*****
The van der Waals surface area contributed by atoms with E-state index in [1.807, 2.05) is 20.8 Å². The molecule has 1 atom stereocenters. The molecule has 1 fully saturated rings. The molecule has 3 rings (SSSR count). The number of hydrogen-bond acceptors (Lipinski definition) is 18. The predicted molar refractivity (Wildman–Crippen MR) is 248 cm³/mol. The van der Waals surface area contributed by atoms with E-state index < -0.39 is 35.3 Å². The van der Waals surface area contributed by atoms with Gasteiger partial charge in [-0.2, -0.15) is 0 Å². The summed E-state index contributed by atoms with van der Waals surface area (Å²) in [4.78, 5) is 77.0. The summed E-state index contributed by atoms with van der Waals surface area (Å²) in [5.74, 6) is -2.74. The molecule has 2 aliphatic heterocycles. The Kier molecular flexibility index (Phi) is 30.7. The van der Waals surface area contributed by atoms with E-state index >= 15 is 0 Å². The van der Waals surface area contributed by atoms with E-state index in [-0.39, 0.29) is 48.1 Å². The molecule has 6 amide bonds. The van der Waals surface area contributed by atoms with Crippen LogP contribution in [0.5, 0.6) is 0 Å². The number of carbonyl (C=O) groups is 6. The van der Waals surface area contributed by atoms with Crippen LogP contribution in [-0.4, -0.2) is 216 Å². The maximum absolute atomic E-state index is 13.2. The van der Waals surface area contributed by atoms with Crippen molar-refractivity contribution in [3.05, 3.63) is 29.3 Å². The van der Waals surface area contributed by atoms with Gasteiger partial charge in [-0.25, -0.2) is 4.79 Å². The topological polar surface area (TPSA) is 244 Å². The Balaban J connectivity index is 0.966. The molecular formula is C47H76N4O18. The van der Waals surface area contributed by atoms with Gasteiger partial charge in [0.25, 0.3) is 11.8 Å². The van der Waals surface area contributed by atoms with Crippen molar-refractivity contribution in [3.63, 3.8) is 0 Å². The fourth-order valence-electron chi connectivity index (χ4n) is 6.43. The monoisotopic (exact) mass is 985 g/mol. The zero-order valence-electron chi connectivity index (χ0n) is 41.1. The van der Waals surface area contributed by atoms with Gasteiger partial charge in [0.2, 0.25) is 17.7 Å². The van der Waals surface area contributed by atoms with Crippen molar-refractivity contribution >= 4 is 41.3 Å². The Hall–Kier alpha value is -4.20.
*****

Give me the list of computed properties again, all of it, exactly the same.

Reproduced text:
The van der Waals surface area contributed by atoms with E-state index in [1.807, 2.05) is 20.8 Å². The molecule has 1 atom stereocenters. The molecule has 1 fully saturated rings. The molecule has 3 rings (SSSR count). The number of hydrogen-bond acceptors (Lipinski definition) is 18. The predicted molar refractivity (Wildman–Crippen MR) is 248 cm³/mol. The van der Waals surface area contributed by atoms with E-state index < -0.39 is 35.3 Å². The van der Waals surface area contributed by atoms with Gasteiger partial charge in [-0.2, -0.15) is 0 Å². The summed E-state index contributed by atoms with van der Waals surface area (Å²) in [4.78, 5) is 77.0. The summed E-state index contributed by atoms with van der Waals surface area (Å²) in [5.74, 6) is -2.74. The molecule has 2 aliphatic heterocycles. The Kier molecular flexibility index (Phi) is 30.7. The van der Waals surface area contributed by atoms with E-state index >= 15 is 0 Å². The van der Waals surface area contributed by atoms with E-state index in [-0.39, 0.29) is 48.1 Å². The molecule has 6 amide bonds. The van der Waals surface area contributed by atoms with Crippen LogP contribution in [0.5, 0.6) is 0 Å². The number of carbonyl (C=O) groups is 6. The van der Waals surface area contributed by atoms with Crippen LogP contribution in [-0.4, -0.2) is 216 Å². The maximum absolute atomic E-state index is 13.2. The van der Waals surface area contributed by atoms with Crippen molar-refractivity contribution in [3.05, 3.63) is 29.3 Å². The van der Waals surface area contributed by atoms with Gasteiger partial charge in [-0.25, -0.2) is 4.79 Å². The topological polar surface area (TPSA) is 244 Å². The Balaban J connectivity index is 0.966. The molecular formula is C47H76N4O18. The van der Waals surface area contributed by atoms with Gasteiger partial charge in [0.25, 0.3) is 11.8 Å². The van der Waals surface area contributed by atoms with Crippen molar-refractivity contribution in [3.63, 3.8) is 0 Å². The fourth-order valence-electron chi connectivity index (χ4n) is 6.43. The monoisotopic (exact) mass is 985 g/mol. The zero-order valence-electron chi connectivity index (χ0n) is 41.1. The van der Waals surface area contributed by atoms with Gasteiger partial charge in [0.2, 0.25) is 17.7 Å². The van der Waals surface area contributed by atoms with Crippen molar-refractivity contribution >= 4 is 41.3 Å². The Hall–Kier alpha value is -4.20.